Most watersheds in the OCC-ESU contained streams where riparian conditions are managed under FPAR standards (n = 79). Across all individual HUC-10 watersheds of the OCC-ESU, an average of 37% of the watershed stream length is managed under FPAR. In 25 watersheds, more than 50% of the watershed stream length was managed under FPAR standards. Among all watersheds, an average of 38% of watershed stream length is managed under federal NWFP standards, whereas an average of 11% of watershed stream length is managed under AWQMP outcome-based standards. Other riparian policies outside of the four reviewed here average less than 4% of the stream length in the individual watersheds of the OCC-ESU. However, in certain watersheds, land managed under these other policies makes up a substantial proportion of stream length, for example, 24% of watershed stream length in the Tillamook Bay watershed.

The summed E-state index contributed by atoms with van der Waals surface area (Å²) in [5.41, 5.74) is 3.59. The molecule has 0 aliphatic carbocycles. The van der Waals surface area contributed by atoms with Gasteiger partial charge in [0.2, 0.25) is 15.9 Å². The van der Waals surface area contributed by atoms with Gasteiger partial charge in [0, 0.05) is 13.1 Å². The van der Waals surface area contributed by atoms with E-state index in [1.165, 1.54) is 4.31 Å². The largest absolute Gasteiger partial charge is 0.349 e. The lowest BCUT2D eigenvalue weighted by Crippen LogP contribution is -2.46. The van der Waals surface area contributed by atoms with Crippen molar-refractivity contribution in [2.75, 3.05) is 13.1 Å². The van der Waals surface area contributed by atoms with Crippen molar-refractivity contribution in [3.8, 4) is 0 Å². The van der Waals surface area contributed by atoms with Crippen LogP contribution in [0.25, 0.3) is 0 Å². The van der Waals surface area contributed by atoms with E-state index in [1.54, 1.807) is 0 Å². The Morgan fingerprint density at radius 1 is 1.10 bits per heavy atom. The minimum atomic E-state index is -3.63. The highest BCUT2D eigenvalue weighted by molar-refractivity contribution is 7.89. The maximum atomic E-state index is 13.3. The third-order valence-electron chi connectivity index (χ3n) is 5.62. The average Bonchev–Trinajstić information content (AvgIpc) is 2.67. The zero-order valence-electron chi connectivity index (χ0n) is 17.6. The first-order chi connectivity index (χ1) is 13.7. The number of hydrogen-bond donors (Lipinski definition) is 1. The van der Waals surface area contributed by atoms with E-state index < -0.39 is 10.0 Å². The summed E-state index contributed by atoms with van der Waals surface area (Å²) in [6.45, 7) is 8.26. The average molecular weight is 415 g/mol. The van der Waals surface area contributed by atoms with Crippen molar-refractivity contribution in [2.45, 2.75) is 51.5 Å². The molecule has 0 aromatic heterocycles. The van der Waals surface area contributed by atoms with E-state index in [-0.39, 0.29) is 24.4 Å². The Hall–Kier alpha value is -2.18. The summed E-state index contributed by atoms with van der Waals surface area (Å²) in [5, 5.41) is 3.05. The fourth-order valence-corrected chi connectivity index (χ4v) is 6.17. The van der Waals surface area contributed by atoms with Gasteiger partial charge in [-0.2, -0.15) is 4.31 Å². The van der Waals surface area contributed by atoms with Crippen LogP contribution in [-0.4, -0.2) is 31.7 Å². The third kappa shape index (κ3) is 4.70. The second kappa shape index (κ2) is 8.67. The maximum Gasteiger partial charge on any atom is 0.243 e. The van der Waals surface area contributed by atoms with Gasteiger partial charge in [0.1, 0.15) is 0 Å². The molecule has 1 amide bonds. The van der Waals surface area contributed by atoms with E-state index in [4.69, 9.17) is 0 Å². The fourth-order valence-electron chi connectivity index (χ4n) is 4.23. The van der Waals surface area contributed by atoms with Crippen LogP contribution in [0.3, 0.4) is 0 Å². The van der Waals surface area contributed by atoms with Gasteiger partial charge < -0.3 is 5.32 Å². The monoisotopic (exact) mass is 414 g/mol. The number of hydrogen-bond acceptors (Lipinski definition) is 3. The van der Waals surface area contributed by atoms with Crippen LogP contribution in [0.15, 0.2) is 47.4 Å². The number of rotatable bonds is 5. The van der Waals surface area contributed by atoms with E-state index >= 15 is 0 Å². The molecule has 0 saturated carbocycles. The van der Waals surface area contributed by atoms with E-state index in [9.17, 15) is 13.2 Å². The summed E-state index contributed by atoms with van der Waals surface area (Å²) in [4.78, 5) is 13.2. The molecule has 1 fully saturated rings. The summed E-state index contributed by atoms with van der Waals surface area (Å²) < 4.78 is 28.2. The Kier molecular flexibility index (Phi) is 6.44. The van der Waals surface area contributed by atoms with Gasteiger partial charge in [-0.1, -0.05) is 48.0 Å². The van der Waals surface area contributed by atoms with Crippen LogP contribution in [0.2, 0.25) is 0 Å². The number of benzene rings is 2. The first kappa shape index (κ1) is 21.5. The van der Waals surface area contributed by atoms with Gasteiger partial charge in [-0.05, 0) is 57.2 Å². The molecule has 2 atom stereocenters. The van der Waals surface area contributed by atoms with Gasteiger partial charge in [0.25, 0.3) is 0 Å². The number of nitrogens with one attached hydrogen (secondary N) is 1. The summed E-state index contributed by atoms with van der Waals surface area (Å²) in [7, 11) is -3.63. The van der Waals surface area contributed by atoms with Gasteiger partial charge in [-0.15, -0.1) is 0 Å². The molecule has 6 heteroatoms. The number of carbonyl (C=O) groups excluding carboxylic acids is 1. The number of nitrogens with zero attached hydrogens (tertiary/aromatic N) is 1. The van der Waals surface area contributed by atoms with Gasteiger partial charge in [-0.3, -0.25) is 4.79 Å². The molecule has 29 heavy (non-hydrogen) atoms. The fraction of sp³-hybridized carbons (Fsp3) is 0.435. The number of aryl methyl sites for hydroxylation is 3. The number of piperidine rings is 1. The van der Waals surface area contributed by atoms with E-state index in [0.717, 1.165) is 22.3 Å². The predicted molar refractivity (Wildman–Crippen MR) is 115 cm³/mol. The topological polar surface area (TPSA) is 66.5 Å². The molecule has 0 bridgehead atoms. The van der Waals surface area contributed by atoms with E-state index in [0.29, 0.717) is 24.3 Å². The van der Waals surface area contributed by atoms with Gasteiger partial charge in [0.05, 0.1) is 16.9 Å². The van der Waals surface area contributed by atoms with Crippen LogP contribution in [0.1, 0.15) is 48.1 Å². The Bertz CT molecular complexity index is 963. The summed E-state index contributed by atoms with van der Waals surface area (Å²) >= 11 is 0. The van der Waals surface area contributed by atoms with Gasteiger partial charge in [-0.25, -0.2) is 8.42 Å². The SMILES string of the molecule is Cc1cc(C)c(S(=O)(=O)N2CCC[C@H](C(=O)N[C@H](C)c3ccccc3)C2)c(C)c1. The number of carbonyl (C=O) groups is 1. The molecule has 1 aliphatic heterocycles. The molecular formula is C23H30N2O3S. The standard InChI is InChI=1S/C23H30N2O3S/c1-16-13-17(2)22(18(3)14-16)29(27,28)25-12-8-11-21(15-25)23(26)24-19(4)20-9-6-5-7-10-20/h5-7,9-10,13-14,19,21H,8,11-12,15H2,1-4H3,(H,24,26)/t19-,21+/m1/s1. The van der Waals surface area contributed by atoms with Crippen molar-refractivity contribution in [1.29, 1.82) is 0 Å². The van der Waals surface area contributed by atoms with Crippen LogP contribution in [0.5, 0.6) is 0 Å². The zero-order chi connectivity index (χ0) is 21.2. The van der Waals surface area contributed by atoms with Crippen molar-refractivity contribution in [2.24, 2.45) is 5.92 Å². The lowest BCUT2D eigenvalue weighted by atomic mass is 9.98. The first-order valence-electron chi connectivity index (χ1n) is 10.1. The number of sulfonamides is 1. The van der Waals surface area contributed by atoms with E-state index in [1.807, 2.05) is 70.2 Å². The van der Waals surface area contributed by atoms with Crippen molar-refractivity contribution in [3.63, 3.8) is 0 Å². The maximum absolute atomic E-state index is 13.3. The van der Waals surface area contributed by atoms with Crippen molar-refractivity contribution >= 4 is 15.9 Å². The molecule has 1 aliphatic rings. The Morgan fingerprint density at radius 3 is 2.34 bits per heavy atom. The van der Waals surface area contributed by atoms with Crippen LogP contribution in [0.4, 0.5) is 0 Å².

We classified a total of 2403 stream kilometers as having high IP to support coho salmon habitat in the OCC-ESU, encompassing 2% of the total stream network (Table 4). The most common riparian policy for high-IP streams was AWQMPs, totaling 1081 km (45%) of high-IP streams. The FPAR also sets land-management standards adjacent to a large proportion of high-IP streams (29%, 697 km). Stream segments flowing through urban, tribal, and local lands contained 20% of high-IP streams (481 km). A total of 6% of high-IP stream segments occur on state and federal forest land (1% and 5%, respectively).
We identified 55 watersheds that contained some length of high-IP stream segments (Table A3). In these 55 watersheds, high-IP streams averaged about 4.7% of the watershed stream-network length. High-IP streams made up a relatively large proportion (10% or more) of the stream network in the Coos, Coquille, and Lower Yaquina systems. Five watersheds (Coos Bay, Siltcoos River, Coquille River, North Fork Coquille, and New River) had more than 100 km of high-IP streams, amounting to 30% of the high-IP stream reaches in the OCC-ESU.